During the coronavirus pandemic, many young students are floundering academically, low-income kids being the most vulnerable. In certain regions, entire classes of children are struggling in learning to read. The good news is that Caitlin Gooch, a self-described cowgirl whose family runs a farm in North Carolina, has found a great way to help: Read to horses.

When kids found themselves forced to study at home, Gooch had the idea of calling her horses to the rescue. About once a month, she gathers a few ponies and horses, bringing them to book fairs in parks and library events that will attract kids. On site, the young visitors can select a free book to take home and, before leaving, they can even read the chosen book to a horse. A welcome break from boring online learning.

Gooch herself learned to ride at age 3 on the horse farm run by her father. Due to the importance of horses in her life, she wanted to share her happy experience with other kids, especially those in need. In the beginning, through some research, Gooch learned that more than half of third-graders in North Carolina had reading difficulties and that, nationwide, nearly two-thirds of fourth-graders read below proficiency level.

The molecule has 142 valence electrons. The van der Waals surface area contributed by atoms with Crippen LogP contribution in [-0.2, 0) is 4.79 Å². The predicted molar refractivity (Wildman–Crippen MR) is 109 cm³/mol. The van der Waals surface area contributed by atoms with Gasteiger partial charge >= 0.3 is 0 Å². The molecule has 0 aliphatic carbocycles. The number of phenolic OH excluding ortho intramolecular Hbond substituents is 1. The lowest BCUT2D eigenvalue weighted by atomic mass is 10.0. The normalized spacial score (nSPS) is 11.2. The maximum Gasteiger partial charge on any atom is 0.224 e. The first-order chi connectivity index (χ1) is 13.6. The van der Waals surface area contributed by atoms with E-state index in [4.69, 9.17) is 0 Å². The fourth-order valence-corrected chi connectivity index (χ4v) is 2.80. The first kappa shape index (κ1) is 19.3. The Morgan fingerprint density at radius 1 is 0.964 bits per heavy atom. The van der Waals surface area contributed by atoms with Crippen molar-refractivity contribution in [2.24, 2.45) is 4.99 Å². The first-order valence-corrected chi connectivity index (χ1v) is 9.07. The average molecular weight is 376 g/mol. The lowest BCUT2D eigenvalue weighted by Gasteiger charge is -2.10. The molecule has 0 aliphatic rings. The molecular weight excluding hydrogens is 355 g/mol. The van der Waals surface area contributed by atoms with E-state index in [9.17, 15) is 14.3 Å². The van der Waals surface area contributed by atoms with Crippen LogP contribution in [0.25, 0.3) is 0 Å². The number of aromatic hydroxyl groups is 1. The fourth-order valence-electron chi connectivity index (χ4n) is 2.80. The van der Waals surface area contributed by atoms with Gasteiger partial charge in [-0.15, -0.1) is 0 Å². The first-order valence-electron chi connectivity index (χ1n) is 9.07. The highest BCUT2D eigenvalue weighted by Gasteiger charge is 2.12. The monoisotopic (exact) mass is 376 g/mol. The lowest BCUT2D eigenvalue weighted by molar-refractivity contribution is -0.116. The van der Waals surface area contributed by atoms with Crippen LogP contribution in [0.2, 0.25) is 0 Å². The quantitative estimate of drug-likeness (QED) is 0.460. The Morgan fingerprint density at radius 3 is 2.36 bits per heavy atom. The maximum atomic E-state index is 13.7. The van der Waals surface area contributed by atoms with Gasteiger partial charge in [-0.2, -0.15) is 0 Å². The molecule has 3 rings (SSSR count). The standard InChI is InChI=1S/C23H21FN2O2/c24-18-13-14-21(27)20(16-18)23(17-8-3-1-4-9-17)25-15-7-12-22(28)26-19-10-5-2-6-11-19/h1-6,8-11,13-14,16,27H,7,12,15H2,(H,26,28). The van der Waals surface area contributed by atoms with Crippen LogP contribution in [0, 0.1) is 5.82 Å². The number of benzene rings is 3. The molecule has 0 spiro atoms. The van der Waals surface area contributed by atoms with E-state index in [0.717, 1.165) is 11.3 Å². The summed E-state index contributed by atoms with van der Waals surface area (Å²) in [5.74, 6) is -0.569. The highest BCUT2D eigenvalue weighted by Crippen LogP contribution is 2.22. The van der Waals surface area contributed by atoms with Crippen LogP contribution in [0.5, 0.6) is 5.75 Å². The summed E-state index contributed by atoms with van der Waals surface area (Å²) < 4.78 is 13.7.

Her equine-focused reading initiative was so successful that soon Gooch wanted to expand it and open it to everyone. “I put a post on Facebook inviting parents to bring their kids and a book and read to my horses. After they’d each read a book, I showed them how to brush my favorite horse, Goat, and taught them about horse safety”, she said.

As the program developed, the cowgirl offered other incentives, such as free books and free pony rides to keep the kids motivated. Since the program was launched, about 500 of them have come to Gooch's dad's barn and selected a docile and patient reading companion among a herd of 40 horses.

Picture: Mariyah Perez rides a horse for the first time with Caitlin Gooch leading (Jazmin Perez, w/Effects)